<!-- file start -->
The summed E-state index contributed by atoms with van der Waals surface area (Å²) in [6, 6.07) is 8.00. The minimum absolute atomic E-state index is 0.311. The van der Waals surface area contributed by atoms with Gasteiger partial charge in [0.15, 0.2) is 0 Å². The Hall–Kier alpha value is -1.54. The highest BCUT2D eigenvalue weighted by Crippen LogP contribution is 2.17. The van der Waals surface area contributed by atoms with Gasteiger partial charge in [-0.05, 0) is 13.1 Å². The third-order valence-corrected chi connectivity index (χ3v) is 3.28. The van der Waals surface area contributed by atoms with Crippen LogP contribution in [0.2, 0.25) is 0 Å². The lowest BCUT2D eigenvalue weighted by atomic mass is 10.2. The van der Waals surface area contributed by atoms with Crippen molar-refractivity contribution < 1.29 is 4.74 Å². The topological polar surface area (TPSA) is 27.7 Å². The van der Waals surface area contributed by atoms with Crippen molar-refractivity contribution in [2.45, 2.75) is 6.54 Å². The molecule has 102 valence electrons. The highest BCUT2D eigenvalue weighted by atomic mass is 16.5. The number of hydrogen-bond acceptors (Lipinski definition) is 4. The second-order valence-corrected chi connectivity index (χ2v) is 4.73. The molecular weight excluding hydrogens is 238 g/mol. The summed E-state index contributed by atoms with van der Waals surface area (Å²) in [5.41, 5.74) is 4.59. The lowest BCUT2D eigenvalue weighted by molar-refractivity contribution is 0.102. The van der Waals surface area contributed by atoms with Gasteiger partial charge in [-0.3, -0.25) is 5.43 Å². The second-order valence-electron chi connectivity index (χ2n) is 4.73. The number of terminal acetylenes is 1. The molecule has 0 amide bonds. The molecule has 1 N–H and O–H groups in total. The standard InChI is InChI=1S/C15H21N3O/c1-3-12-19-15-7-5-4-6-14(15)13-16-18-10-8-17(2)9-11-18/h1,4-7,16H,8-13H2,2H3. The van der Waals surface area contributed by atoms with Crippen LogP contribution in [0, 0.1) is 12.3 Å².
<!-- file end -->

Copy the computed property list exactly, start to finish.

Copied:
The summed E-state index contributed by atoms with van der Waals surface area (Å²) in [6, 6.07) is 8.00. The minimum absolute atomic E-state index is 0.311. The van der Waals surface area contributed by atoms with Gasteiger partial charge in [0.15, 0.2) is 0 Å². The Hall–Kier alpha value is -1.54. The highest BCUT2D eigenvalue weighted by Crippen LogP contribution is 2.17. The van der Waals surface area contributed by atoms with Gasteiger partial charge in [-0.05, 0) is 13.1 Å². The third-order valence-corrected chi connectivity index (χ3v) is 3.28. The van der Waals surface area contributed by atoms with Crippen LogP contribution in [0.2, 0.25) is 0 Å². The lowest BCUT2D eigenvalue weighted by atomic mass is 10.2. The van der Waals surface area contributed by atoms with Crippen molar-refractivity contribution < 1.29 is 4.74 Å². The topological polar surface area (TPSA) is 27.7 Å². The van der Waals surface area contributed by atoms with Crippen molar-refractivity contribution in [2.45, 2.75) is 6.54 Å². The molecule has 102 valence electrons. The highest BCUT2D eigenvalue weighted by atomic mass is 16.5. The number of hydrogen-bond acceptors (Lipinski definition) is 4. The second-order valence-corrected chi connectivity index (χ2v) is 4.73. The molecular weight excluding hydrogens is 238 g/mol. The summed E-state index contributed by atoms with van der Waals surface area (Å²) in [5.41, 5.74) is 4.59. The lowest BCUT2D eigenvalue weighted by molar-refractivity contribution is 0.102. The van der Waals surface area contributed by atoms with Gasteiger partial charge in [-0.3, -0.25) is 5.43 Å². The second-order valence-electron chi connectivity index (χ2n) is 4.73. The number of terminal acetylenes is 1. The molecule has 0 amide bonds. The molecule has 1 N–H and O–H groups in total. The standard InChI is InChI=1S/C15H21N3O/c1-3-12-19-15-7-5-4-6-14(15)13-16-18-10-8-17(2)9-11-18/h1,4-7,16H,8-13H2,2H3. The van der Waals surface area contributed by atoms with Crippen LogP contribution in [0, 0.1) is 12.3 Å².